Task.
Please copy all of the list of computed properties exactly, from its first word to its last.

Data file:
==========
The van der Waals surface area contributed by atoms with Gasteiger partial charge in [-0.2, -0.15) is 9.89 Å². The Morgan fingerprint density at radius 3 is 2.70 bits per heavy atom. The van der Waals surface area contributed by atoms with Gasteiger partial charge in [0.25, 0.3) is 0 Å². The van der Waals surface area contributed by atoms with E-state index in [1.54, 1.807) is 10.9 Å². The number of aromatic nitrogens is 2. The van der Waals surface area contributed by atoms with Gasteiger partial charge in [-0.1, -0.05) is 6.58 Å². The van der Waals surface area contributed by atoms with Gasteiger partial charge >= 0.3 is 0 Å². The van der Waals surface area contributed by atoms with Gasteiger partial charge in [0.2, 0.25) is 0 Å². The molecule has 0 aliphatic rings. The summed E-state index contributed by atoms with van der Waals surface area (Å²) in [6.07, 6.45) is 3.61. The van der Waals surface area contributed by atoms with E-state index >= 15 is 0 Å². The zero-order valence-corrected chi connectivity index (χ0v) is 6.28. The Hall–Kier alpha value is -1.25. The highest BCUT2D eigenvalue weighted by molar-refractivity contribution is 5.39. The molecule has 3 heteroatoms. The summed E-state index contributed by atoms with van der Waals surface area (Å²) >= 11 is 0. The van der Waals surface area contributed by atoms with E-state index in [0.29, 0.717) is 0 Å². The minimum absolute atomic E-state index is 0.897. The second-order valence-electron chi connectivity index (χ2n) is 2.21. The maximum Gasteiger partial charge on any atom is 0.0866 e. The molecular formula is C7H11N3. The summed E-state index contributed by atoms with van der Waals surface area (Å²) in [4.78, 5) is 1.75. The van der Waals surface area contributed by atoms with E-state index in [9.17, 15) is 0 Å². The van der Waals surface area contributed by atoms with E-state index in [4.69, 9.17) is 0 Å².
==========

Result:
The van der Waals surface area contributed by atoms with Gasteiger partial charge in [-0.2, -0.15) is 9.89 Å². The Morgan fingerprint density at radius 3 is 2.70 bits per heavy atom. The van der Waals surface area contributed by atoms with Gasteiger partial charge in [0.25, 0.3) is 0 Å². The van der Waals surface area contributed by atoms with E-state index in [1.54, 1.807) is 10.9 Å². The number of aromatic nitrogens is 2. The van der Waals surface area contributed by atoms with Gasteiger partial charge in [-0.1, -0.05) is 6.58 Å². The van der Waals surface area contributed by atoms with Gasteiger partial charge >= 0.3 is 0 Å². The van der Waals surface area contributed by atoms with Gasteiger partial charge in [0.2, 0.25) is 0 Å². The molecule has 0 aliphatic rings. The summed E-state index contributed by atoms with van der Waals surface area (Å²) in [6.07, 6.45) is 3.61. The van der Waals surface area contributed by atoms with E-state index >= 15 is 0 Å². The zero-order valence-corrected chi connectivity index (χ0v) is 6.28. The Hall–Kier alpha value is -1.25. The highest BCUT2D eigenvalue weighted by molar-refractivity contribution is 5.39. The molecule has 3 heteroatoms. The summed E-state index contributed by atoms with van der Waals surface area (Å²) >= 11 is 0. The van der Waals surface area contributed by atoms with E-state index in [0.29, 0.717) is 0 Å². The minimum absolute atomic E-state index is 0.897. The second-order valence-electron chi connectivity index (χ2n) is 2.21. The maximum Gasteiger partial charge on any atom is 0.0866 e. The molecular formula is C7H11N3. The summed E-state index contributed by atoms with van der Waals surface area (Å²) in [4.78, 5) is 1.75. The van der Waals surface area contributed by atoms with E-state index in [9.17, 15) is 0 Å². The van der Waals surface area contributed by atoms with E-state index in [4.69, 9.17) is 0 Å².